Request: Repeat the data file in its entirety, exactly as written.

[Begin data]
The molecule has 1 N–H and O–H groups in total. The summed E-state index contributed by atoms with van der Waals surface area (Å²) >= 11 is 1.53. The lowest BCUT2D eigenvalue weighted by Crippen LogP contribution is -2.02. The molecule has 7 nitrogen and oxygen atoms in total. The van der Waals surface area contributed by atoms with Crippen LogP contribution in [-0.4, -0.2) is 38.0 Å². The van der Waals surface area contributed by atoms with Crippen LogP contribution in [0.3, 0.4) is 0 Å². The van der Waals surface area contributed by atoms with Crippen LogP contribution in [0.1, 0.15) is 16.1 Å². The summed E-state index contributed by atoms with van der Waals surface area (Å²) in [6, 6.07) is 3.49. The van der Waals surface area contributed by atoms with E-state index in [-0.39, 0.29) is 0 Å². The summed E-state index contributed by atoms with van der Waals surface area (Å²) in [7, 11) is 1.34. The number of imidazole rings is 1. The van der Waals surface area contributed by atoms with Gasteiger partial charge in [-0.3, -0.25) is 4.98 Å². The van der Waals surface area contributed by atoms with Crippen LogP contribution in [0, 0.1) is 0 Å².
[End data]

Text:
The molecule has 1 N–H and O–H groups in total. The summed E-state index contributed by atoms with van der Waals surface area (Å²) >= 11 is 1.53. The lowest BCUT2D eigenvalue weighted by Crippen LogP contribution is -2.02. The molecule has 7 nitrogen and oxygen atoms in total. The van der Waals surface area contributed by atoms with Crippen LogP contribution in [-0.4, -0.2) is 38.0 Å². The van der Waals surface area contributed by atoms with Crippen LogP contribution in [0.3, 0.4) is 0 Å². The van der Waals surface area contributed by atoms with Crippen LogP contribution in [0.1, 0.15) is 16.1 Å². The summed E-state index contributed by atoms with van der Waals surface area (Å²) in [6, 6.07) is 3.49. The van der Waals surface area contributed by atoms with E-state index in [-0.39, 0.29) is 0 Å². The summed E-state index contributed by atoms with van der Waals surface area (Å²) in [7, 11) is 1.34. The number of imidazole rings is 1. The van der Waals surface area contributed by atoms with Gasteiger partial charge in [-0.3, -0.25) is 4.98 Å². The van der Waals surface area contributed by atoms with Crippen LogP contribution in [0, 0.1) is 0 Å².